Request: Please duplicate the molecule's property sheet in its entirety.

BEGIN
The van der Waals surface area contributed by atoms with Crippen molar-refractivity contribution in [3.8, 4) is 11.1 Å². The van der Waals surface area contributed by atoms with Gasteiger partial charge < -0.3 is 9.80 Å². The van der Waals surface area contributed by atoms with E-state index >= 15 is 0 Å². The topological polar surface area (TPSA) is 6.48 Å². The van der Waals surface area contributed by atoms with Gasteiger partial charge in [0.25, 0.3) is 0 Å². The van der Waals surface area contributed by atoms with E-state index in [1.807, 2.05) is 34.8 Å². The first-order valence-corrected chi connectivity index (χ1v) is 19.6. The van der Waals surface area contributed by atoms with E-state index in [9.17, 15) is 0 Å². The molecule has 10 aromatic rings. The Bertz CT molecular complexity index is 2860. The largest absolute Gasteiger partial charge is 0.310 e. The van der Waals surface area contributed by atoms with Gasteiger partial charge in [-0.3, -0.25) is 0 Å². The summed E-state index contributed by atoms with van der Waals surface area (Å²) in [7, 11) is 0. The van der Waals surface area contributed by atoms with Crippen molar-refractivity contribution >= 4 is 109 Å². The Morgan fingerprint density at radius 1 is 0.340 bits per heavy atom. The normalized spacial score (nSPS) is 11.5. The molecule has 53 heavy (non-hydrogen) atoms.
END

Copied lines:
The van der Waals surface area contributed by atoms with Crippen molar-refractivity contribution in [3.8, 4) is 11.1 Å². The van der Waals surface area contributed by atoms with Gasteiger partial charge < -0.3 is 9.80 Å². The van der Waals surface area contributed by atoms with E-state index >= 15 is 0 Å². The topological polar surface area (TPSA) is 6.48 Å². The van der Waals surface area contributed by atoms with Gasteiger partial charge in [0.25, 0.3) is 0 Å². The van der Waals surface area contributed by atoms with E-state index in [1.807, 2.05) is 34.8 Å². The first-order valence-corrected chi connectivity index (χ1v) is 19.6. The van der Waals surface area contributed by atoms with E-state index in [9.17, 15) is 0 Å². The molecule has 10 aromatic rings. The Bertz CT molecular complexity index is 2860. The largest absolute Gasteiger partial charge is 0.310 e. The van der Waals surface area contributed by atoms with Gasteiger partial charge in [-0.3, -0.25) is 0 Å². The summed E-state index contributed by atoms with van der Waals surface area (Å²) in [7, 11) is 0. The van der Waals surface area contributed by atoms with Crippen molar-refractivity contribution >= 4 is 109 Å². The Morgan fingerprint density at radius 1 is 0.340 bits per heavy atom. The normalized spacial score (nSPS) is 11.5. The molecule has 53 heavy (non-hydrogen) atoms.